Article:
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Adding a new furry friend this holiday season requires research

Posted at 7:53 AM, Dec 12, 2019
and last updated 2019-12-12 09:04:28-05

CORPUS CHRISTI, Texas — Christmas is the time of year for giving and being kind, but you may want to think twice before you buy or before you adopt an animal for the holiday.

With the festive season upon us, people are searching for that perfect gift. For many, the comfort and joy of a pet may seem like a great option, but it could be a mistake.

“We see those mistakes here in the hospital pretty frequently," said VCA Oso Creek Animal Hospital Veterinarian Dr. Wallace Graham. "Where puppies are adopted or purchased from a breeder, and the puppy is sick, or has parasites, or sometimes it is not even a purebred puppy even though that is what they have paid for."

If a breeder does not introduce you to the puppy’s mom and dad, or will not allow you to see the facility where the puppies were raised, then that is a big red flag.

“Where you get your puppy is really important, and I strongly encourage everyone to try and find a puppy suitable for their family at one of the local shelters," said Graham. "There are a lot of puppies that need homes.”

If you do get a pet, make sure to talk with your veterinarian to find out how best to protect your pet from diseases such as canine parvovirus.

“So the things you watch for in puppies are to make sure they don’t have runny noses, cough, look under their tail to make sure there is no evidence of diarrhea, and the puppy should feel good and be playful,” said Graham. "And if it is lethargic or not playful and just wants to lie around, I would be concerned about that."

Also keep in mind during the holidays to keep people food away from pets. It’s tempting to give your pets anything they want – even if it’s not good for them.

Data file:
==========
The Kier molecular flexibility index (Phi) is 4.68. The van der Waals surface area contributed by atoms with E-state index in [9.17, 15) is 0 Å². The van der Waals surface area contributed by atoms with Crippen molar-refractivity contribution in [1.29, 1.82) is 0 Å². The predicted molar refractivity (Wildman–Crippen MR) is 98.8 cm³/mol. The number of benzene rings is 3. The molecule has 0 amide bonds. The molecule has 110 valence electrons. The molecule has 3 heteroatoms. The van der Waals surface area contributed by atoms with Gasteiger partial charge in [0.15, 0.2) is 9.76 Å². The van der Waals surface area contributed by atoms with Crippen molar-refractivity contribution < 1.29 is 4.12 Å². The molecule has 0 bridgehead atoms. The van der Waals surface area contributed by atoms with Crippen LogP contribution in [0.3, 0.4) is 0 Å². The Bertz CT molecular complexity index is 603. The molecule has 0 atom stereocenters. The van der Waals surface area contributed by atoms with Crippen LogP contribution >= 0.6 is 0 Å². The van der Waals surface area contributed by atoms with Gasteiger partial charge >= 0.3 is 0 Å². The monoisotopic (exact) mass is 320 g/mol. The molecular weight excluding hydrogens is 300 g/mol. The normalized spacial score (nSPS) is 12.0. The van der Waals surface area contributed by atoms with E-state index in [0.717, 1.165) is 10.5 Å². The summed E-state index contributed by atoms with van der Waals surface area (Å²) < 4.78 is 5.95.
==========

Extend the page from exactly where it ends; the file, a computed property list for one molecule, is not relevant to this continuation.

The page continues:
“I will tell you, we work at the emergency clinic here and every day after Thanksgiving day, after Christmas day, after New Year’s, we treat lots and lots of vomiting and diarrhea and that can be avoided,” said Graham.

Another great reason for going to a shelter or rescue is that the cost is low, and there are often discounts on spaying and neutering.

Know your rights if your new pet isn’t healthy. Pet lemon laws, commonly called puppy lemon laws or pet lemon laws, make it easier for pet purchasers to get their money back if a recently purchased pet becomes sick or dies.

Options usually include returning the animal for a refund, exchanging it, keeping it and receiving a partial refund and/or be reimbursed for veterinary costs associated with treating it.

To receive reimbursement for veterinary costs or the purchase price of the animal, seek medical attention for your new puppy if it gets sick. Retain all paperwork related to the purchase and the cost of care.

As of 2017, 22 states have enacted pet purchase protection acts. If you live in a state without puppy lemon laws, you might be able to get compensation from the breeder or seller if your new puppy becomes sick. While some states have laws specific to this transaction, Texas does not.